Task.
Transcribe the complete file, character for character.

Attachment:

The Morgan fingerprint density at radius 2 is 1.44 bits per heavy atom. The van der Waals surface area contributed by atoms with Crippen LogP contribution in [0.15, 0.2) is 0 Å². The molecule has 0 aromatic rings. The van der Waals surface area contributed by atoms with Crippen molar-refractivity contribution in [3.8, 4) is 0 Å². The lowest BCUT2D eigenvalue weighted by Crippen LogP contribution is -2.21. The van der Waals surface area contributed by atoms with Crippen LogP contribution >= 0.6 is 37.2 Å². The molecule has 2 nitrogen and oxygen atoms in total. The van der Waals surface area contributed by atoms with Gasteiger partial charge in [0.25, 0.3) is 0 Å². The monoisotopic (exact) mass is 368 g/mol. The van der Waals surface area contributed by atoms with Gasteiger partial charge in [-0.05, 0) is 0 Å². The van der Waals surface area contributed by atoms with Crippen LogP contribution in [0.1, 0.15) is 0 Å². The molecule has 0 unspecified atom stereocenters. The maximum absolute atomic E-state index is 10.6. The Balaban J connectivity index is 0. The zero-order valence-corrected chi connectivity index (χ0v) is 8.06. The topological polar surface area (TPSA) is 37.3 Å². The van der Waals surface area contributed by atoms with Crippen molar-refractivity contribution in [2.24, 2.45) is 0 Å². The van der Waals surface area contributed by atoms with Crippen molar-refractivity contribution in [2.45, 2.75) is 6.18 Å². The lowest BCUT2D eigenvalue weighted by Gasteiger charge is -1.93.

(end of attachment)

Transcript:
The Morgan fingerprint density at radius 2 is 1.44 bits per heavy atom. The van der Waals surface area contributed by atoms with Crippen LogP contribution in [0.15, 0.2) is 0 Å². The molecule has 0 aromatic rings. The van der Waals surface area contributed by atoms with Crippen molar-refractivity contribution in [3.8, 4) is 0 Å². The lowest BCUT2D eigenvalue weighted by Crippen LogP contribution is -2.21. The van der Waals surface area contributed by atoms with Crippen LogP contribution >= 0.6 is 37.2 Å². The molecule has 2 nitrogen and oxygen atoms in total. The van der Waals surface area contributed by atoms with Gasteiger partial charge in [0.25, 0.3) is 0 Å². The monoisotopic (exact) mass is 368 g/mol. The van der Waals surface area contributed by atoms with Gasteiger partial charge in [-0.05, 0) is 0 Å². The van der Waals surface area contributed by atoms with Crippen LogP contribution in [0.1, 0.15) is 0 Å². The molecule has 0 unspecified atom stereocenters. The maximum absolute atomic E-state index is 10.6. The Balaban J connectivity index is 0. The zero-order valence-corrected chi connectivity index (χ0v) is 8.06. The topological polar surface area (TPSA) is 37.3 Å². The van der Waals surface area contributed by atoms with Crippen molar-refractivity contribution in [2.24, 2.45) is 0 Å². The van der Waals surface area contributed by atoms with Crippen molar-refractivity contribution in [2.45, 2.75) is 6.18 Å². The lowest BCUT2D eigenvalue weighted by Gasteiger charge is -1.93.